By now I’ve seen a dozen or more polls like this one that show popular support for federal education spending exceeding support for other popular and well-known federal programs, including Social Security and Medicare. Often, as in this case, it’s number one, ahead of everything else.
But I wonder if the poll questions lead to results that overstate the actual popular support for federal education programs.
For example, how often are those who are polled told that federal education spending typically accounts for only about 10% of education funding in their school district, (and possibly less). Would they feel as strongly about protecting this funding knowing that it represents a relatively small amount of their school’s overall budget?
If they were given the names/purposes of specific federal education programs, would those poll as well, especially if people had no direct experience with those programs?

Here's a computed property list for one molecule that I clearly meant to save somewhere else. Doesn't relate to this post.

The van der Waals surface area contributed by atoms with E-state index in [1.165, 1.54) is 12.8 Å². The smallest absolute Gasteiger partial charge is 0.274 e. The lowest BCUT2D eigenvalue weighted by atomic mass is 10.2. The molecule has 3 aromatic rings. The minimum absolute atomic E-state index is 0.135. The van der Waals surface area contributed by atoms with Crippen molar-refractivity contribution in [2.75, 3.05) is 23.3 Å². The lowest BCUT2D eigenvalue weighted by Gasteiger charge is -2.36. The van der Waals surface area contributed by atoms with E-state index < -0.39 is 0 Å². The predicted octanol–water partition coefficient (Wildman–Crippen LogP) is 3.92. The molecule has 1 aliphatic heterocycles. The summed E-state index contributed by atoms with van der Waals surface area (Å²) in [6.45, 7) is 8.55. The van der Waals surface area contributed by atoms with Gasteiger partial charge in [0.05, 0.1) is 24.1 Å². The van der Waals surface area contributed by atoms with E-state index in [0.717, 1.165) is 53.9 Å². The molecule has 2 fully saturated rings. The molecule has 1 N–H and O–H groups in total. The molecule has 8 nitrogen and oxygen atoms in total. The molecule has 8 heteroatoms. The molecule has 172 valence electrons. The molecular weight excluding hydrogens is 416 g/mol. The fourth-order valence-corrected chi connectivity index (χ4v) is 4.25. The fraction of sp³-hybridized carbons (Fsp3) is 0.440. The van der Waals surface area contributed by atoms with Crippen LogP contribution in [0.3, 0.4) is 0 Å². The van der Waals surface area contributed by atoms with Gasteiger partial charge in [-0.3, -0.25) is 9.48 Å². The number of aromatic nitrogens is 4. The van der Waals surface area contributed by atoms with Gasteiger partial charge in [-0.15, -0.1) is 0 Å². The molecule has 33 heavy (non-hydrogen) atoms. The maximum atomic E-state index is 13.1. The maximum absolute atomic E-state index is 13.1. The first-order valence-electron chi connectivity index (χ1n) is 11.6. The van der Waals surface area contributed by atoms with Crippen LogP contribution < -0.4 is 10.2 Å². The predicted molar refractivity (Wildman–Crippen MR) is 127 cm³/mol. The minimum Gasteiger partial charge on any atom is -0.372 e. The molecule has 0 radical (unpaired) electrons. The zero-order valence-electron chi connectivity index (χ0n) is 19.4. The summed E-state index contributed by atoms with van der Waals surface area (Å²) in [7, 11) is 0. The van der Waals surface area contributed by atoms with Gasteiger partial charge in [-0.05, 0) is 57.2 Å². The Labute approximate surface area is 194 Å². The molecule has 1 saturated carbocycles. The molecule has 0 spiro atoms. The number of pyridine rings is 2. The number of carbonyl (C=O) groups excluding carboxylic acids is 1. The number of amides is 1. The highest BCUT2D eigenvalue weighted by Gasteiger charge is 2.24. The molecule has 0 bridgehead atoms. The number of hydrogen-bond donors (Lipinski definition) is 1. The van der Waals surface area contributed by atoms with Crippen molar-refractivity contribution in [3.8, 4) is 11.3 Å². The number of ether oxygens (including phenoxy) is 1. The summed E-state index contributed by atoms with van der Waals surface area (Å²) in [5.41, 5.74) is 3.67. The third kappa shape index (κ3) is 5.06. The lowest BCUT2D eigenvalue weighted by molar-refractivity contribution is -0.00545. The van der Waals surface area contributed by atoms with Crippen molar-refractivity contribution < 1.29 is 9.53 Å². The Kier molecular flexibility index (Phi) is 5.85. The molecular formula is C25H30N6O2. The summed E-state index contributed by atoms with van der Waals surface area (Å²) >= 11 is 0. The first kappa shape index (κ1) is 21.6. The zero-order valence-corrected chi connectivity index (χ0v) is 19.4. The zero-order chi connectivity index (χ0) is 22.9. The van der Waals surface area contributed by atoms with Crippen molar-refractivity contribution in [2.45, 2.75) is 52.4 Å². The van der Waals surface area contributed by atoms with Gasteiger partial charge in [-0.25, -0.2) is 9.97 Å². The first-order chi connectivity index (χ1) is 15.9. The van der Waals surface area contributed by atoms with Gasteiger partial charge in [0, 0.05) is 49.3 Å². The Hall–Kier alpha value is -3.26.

And obviously, it would be interesting to see the responses to these questions broken out by age group. I probably felt a lot less strongly about Medicare than I did about education when I was in my twenties. (In fact, I’m pretty sure I couldn’t have told you what Medicare was when I was in my twenties.)
Also discouraging: this same Pew Research Center poll that shows broad support for education also has “aid to needy” coming in dead last, by a pretty significant margin. Low-income children receive 70% of federal education money.
In other words, I wonder whether the positive poll numbers in support of education generally might mislead advocates into thinking there is greater support for specific federal education programs than there actually is—particularly those programs that low-income families depend on. (Of course, there may be some polling out there that I haven’t seen that does attempt to drill down a bit more on this issue.)